Another post in my ongoing series of Cold War Europe:
It’s only about 130 miles from Vienna to Budapest, but during the years I lived in the Austrian capital, during the Cold War, Budapest, part of the Soviet East Bloc, was in many ways located in another time and world. You can take a hydrofoil there now on the Danube, fly, drive, sip a glass of wine on high-speed rail–I suppose you could even navigate a hot air balloon there from Vienna if you wanted.
That is now. Time was, however, when those hundred-plus miles took days of preparation: getting the right visa with the right stamps, making train and hotel reservations, changing money, but not too much. As I recall, you could take a small amount of forints into the country, but the Hungarians wanted Western currency. Ultimately, you needed to change Austrian schillings or American dollars inside Hungary where the rate was much higher. The language is also daunting–a distant relation to Finnish or Estonian with little Latin or Greek to hold onto for the non-speaker. Igen, “yes,” is about all I can muster now.
But the city was and is a jewel of the old Austrian-Hungarian Empire, a second home for that enigmatic, sad, wandering royal, Empress Elisabeth. Budapest and Hungary embroiled her son, the unfortunate Rudolf, in its affairs, as well. The city underwent a vivid cultural flowering at the end of the nineteenth century, just as did its sister city, Vienna. It has given to the world talents such as Kodály, Bartók, Koestler, Szilard, and von Neumann. An outpost of Western Europe, Budapest was one of cradles of that civilization.
Still more importantly for me, it was where I could find the crown of St. Stephen, symbol of authority of the kings of Hungary. That crown and its location served as a major plot point in my initial thriller, In a Neutral Zone. So I had to get to Budapest, not just to see the sites, but get on the ground and check out for myself security for the crown, get the feel of the city–the modern city and not the one I knew so well from history books.
A long story short–I did the research, got the background scene that I needed. Got the book written. But that was the least of it.
Hungary was generally considered one of the easier Bloc countries to travel in. However, I knew from personal experience that it was still most definitely behind Churchill’s Iron Curtain. An avid hiker, I had explored the low-lying, marshy regions around Austrian’s Lake Neusiedl. A bird sanctuary, the region had also been one of the major crossing points for Hungarian refugees ever since the Soviet crackdown of 1956, ending Hungarian attempts at a degree of autonomy. The lake is shallow enough in most places to be crossed by foot; a goopy, mud-sucking promenade to freedom. After the Uprising of 1956, the Hungarian security apparatus and their Soviet enablers built tall wooden watchtowers in the waters of the lake on their side of the border. These were reminiscent of the storks that nest in the surroundings and were not merely symbolic. One time in my explorations of the lake I waded with stupid bravado into the water from the Austrian side, headed toward the Hungarian border. I immediately heard the clicking of numerous machine gun bolts along the lake. A bullhorn command got me back to shore pronto. No translation needed to those barking tones.
Thus, when my train halted at the Hungarian border, I was reminded of those security measures, for suddenly guards seemed to appear from nowhere, each with one hand gripping the lead to a leashed and unmuzzled police dog, the other carrying a long, thin metal pole with a disk attached to the end. I realized that these disks were mirrors. The guards shoved the poles under each train car searching for anyone clinging to the undercarriage.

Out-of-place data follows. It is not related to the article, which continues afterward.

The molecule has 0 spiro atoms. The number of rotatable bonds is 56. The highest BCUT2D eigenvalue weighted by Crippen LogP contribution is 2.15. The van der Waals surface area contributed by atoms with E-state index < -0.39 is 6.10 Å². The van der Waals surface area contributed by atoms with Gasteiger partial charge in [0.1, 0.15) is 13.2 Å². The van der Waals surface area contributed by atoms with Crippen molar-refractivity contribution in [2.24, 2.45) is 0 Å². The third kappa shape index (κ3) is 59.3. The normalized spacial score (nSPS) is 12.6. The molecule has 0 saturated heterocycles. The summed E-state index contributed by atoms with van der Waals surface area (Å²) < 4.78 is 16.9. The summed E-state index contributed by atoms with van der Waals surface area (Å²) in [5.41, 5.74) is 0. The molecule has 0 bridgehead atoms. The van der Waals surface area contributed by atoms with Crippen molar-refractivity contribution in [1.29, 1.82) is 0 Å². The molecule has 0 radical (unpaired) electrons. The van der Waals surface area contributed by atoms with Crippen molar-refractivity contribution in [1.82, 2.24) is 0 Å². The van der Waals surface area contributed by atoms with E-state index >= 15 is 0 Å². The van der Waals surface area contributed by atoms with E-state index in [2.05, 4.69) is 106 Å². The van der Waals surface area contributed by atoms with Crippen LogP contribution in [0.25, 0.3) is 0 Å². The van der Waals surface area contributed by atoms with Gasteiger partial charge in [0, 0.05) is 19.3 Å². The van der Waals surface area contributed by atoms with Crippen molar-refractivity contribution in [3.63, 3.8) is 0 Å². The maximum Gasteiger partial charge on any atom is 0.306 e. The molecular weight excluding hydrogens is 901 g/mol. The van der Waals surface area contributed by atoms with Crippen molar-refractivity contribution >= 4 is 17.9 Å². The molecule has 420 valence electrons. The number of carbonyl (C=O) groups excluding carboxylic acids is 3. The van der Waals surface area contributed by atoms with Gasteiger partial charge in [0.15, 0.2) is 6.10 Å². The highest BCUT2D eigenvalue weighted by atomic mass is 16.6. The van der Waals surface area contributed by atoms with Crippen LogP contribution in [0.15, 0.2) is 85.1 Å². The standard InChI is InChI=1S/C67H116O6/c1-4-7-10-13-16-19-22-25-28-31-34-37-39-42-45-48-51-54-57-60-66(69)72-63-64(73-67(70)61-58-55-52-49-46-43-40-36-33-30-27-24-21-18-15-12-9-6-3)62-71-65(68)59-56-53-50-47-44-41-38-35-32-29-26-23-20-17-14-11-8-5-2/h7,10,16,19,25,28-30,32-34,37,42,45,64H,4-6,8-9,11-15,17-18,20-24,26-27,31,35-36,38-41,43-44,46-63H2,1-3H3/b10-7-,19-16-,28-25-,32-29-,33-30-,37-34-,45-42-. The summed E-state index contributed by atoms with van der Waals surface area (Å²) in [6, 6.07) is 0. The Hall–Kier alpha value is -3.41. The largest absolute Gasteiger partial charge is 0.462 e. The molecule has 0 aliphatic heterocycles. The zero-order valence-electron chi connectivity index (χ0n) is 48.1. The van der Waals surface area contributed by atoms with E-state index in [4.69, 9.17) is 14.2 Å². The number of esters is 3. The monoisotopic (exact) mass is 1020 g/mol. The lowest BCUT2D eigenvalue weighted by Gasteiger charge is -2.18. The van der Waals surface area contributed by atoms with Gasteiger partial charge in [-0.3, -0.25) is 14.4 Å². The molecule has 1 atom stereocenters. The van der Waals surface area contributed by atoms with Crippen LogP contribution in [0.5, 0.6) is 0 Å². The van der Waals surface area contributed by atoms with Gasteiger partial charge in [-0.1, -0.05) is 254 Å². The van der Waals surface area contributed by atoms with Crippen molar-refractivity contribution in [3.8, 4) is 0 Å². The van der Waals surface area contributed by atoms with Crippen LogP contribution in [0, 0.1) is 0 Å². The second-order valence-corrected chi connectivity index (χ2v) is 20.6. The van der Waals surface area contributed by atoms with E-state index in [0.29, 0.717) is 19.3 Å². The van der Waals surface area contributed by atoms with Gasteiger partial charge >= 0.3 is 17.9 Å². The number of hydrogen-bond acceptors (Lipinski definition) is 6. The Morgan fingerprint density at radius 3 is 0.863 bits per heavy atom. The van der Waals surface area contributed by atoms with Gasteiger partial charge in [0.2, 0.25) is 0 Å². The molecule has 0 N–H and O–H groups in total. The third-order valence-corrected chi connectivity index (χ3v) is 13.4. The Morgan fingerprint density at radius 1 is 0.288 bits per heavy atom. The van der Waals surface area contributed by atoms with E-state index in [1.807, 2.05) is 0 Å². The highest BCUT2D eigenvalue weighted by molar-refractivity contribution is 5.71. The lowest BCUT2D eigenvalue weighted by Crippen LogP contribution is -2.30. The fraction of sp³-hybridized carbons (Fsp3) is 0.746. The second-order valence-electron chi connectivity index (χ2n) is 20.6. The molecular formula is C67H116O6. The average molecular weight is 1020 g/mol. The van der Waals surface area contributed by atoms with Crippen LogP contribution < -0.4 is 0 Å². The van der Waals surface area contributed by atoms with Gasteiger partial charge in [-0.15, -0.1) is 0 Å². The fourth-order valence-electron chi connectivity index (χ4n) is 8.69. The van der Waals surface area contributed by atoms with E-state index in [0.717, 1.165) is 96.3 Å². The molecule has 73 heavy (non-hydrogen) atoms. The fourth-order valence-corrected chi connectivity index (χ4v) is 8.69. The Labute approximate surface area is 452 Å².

And this was to get into Hungary; I could only imagine the security when the train left the country.
Budapest at this time, the early 1970s, was not a beautiful city. Not the city of light and colorful buildings and night life that it is now. It was gray and cold and wind-swept. The buildings everywhere still bore the pockmarking of bullets from the tragic events of 1956.
I stayed in a small pension in the old city of Buda, full of the sort of winding baroque lanes that I so love, but it was not a city for romantics at that time. It was a depressing and somewhat mind-numbing several days I spent there. I recall very little, save for the research on the crown and trying to figure out how my fictional character would be able to steal it.
The morning I was scheduled to leave, I took a last stroll along the Danube. There was a chill off the puszta, the smell of snow in the air. The streets seemed, as ever, to be empty. Nothing like the crush of a Viennese street at lunchtime.
Ahead of me, a man stepped out of a bar, saw me, and cast me a smile of recognition. The universal solidarity of booze, I thought, and I avoided his gaze. But there was no way of avoiding him, for he came right up to me like a long lost friend, and stuck out his thick hand toward me.
The handshake is an automatic gesture; I have never been able to resist its offer. I took his hand, ready to pass a moment or two of alcohol-induced camaraderie. Instead, he simply looked into my eyes and said, “Amerikai.”
It wasn’t a question, but I nodded anyway.
He didn’t want to shake hands, it turned out. Instead, he looked quickly up and down the street, held my outstretched hand in his left while with his right forefinger he traced something on my palm. Once, twice, a third time.
It was not until I got to the train station for the trip back to Vienna that I finally figured out what he had traced onto my palm. Two numbers: 5 and 6.
We still were bound together, it seemed, by the events of 1956.